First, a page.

A new poll suggests tax reductions are the top priority for Albertans amid this week’s provincial budget.
The Mainstreet/Postmedia poll, released on Tuesday, found 35 per cent of respondents are hoping for tax relief when the budget is released on Thursday.
In news release, Mainstreet Research president Quitto Maggi said a tax reduction would make it harder to tackle the deficit.
“What’s clear is that Albertans across the province want to see a reduction in the taxes they have to pay despite the fact that a tax reduction would make it harder to slay the deficit which is the number two priority at 24 per cent,” Maggi said.
According to the poll, maintaining services such as health and education had 18 per cent support while 12 per cent wanted the NDP government to invest in public infrastructure.
“It’s unlikely Albertans are going to get everything they want on their wish list, but some will see financial relief with the government’s plan to reduce school fees.” Maggi said.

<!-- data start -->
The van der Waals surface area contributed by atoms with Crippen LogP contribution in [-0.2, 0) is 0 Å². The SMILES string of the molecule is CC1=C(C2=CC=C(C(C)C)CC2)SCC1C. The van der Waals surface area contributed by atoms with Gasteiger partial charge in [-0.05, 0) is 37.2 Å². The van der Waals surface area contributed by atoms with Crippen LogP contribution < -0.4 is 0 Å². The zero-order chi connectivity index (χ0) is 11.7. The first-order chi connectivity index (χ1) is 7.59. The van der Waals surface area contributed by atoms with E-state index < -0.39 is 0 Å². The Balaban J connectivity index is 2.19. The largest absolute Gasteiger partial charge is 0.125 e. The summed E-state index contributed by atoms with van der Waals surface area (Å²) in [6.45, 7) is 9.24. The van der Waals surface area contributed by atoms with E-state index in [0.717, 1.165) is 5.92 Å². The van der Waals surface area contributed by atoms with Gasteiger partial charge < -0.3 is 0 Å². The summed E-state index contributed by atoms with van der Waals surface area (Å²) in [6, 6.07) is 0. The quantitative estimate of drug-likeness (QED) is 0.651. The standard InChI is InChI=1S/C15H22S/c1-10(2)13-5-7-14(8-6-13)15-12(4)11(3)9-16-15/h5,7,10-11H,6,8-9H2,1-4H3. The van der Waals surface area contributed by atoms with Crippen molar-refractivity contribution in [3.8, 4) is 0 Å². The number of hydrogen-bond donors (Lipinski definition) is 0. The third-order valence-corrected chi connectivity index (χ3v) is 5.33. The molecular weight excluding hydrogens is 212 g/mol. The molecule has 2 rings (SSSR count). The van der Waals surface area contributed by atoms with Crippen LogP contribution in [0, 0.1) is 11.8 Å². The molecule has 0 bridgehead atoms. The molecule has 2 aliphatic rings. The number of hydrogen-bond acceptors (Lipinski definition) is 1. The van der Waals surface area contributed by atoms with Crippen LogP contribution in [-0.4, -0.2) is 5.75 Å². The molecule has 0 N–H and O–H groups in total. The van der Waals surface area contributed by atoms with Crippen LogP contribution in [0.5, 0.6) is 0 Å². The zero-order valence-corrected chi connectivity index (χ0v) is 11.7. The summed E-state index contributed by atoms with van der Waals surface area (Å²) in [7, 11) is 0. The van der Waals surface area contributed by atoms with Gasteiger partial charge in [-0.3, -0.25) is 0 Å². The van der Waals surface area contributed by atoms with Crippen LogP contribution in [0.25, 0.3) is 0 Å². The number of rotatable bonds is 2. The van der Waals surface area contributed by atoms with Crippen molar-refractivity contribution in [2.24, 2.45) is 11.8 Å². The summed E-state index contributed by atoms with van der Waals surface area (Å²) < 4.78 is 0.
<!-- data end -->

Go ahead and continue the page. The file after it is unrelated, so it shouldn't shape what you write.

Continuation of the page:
READ MORE: Alberta NDP to table 2017 budget on March 16
Overall, the poll found 58 per cent of Albertans were dissatisfied with the provincial government’s response to economic conditions.
Just over half of respondents (52 per cent) said the government was not moving fast enough to bring the budget back to balance.
Meanwhile, Calgary Mayor Naheed Nenshi has a wish list of his own.
“Wouldn’t it be nice if we actually saw a real commitment to the Green Line, whether from the carbon levy or from something else,” he said.
“Second is, I expect in the federal budget, there’s going to be a very big commitment to affordable housing. It would be great to see if the provincial was going to follow through on that as well.”
Nenshi said he’s not expecting much from the province given Alberta’s financial state, but he would welcome signals of future commitments when the money is available.
READ MORE: Alberta now on track for $10.8B deficit
The poll from Mainstreet Research surveyed 2,374 Albertas via landlines and cellphones on March 10 and was released on March 14. 2017.
According to Mainstreet, the poll carries a margin of error of +/- 2.01 percentage points, 19 times out of 20.
Results were weighed by age and gender based on the 2011 Canadian Census.